Attorney General Loretta Lynch is expected to tell lawmakers Thursday that she is considering a review of the Baltimore Police Department after the death of 25-year-old Freddie Gray, who was in police custody when he died.
"We're currently in the process of considering the request from city officials and community leaders for an investigation into whether the Baltimore Police Department engaged in a pattern or practice of civil rights violations, and I intend to have a decision in the coming days," Lynch will say, according to a copy of her prepared remarks.
Lynch went to Baltimore Tuesday to meet with the mayor, law enforcement officials and members of the community. She left the meetings with the sense that the city was working on its problems, but may need to do more. "Although the city has made significant strides in their collaborative reform efforts with the Community Oriented Policing Services Office, I have not ruled out the possibility that more may need to be done. We are listening to all voices," her remarks read.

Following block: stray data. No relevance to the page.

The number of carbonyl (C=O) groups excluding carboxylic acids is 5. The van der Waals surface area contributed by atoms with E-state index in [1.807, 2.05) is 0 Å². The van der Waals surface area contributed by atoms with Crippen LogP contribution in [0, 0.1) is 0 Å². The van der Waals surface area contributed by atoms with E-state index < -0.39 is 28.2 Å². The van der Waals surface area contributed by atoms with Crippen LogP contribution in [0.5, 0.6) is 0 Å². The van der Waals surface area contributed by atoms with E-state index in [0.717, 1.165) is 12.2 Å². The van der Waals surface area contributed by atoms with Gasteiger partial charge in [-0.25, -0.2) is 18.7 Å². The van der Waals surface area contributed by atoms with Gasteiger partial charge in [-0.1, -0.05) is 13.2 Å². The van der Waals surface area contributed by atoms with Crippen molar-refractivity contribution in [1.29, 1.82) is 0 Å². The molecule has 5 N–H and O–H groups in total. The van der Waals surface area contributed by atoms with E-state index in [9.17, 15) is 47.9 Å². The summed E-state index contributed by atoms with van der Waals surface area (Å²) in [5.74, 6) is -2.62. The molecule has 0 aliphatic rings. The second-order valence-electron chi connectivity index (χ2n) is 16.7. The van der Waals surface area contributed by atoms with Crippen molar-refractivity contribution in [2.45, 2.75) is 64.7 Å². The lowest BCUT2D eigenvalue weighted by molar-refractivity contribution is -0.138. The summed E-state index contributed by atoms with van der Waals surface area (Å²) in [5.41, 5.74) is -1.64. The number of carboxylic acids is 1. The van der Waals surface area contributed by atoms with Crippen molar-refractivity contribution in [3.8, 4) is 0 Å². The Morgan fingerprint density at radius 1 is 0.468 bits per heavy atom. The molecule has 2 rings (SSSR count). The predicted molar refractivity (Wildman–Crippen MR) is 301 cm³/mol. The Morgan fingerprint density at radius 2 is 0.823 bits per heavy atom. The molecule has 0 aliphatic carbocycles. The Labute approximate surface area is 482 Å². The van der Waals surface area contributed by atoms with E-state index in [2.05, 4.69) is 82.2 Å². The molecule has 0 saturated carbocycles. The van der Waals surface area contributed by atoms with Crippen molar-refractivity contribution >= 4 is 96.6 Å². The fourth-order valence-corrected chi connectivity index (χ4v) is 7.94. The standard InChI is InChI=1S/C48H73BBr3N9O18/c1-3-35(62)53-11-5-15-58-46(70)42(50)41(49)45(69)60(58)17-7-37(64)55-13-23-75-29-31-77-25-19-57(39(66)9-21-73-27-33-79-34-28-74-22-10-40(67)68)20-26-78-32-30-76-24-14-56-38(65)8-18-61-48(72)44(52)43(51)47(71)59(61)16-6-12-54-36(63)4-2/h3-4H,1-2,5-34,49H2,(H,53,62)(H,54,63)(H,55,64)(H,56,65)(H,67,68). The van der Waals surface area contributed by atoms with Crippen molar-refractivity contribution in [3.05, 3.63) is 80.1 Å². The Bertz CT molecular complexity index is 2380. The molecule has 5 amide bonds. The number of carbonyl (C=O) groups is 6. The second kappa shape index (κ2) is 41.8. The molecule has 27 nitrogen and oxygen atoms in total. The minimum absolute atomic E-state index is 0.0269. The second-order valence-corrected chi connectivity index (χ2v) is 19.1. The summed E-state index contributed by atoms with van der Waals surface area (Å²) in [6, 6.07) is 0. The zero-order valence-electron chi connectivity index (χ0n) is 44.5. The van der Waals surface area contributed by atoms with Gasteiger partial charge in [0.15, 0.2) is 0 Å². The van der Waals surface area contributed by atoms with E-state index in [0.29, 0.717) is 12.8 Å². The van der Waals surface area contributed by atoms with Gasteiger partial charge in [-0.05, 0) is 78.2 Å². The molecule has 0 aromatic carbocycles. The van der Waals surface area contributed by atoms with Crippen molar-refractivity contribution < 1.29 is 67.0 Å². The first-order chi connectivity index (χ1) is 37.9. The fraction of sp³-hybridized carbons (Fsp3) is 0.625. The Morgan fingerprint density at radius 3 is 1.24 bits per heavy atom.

Baltimore Mayor Stephanie Rawlings-Blake said Wednesday that she asked the Justice Department to open the civil rights investigation to probe whether police discriminate and use excessive force on a broad scale.
After Gray's death from a severe spinal injury in police custody, violent protests ensued, and demonstrators said that the Baltimore Police Department engages in widespread abusive and discriminatory practices.
Lynch is testifying before a Senate Appropriations subcommittee on the Justice Department's budget Thursday morning.
CBS News Justice Department Producer Paula Reid contributed to this story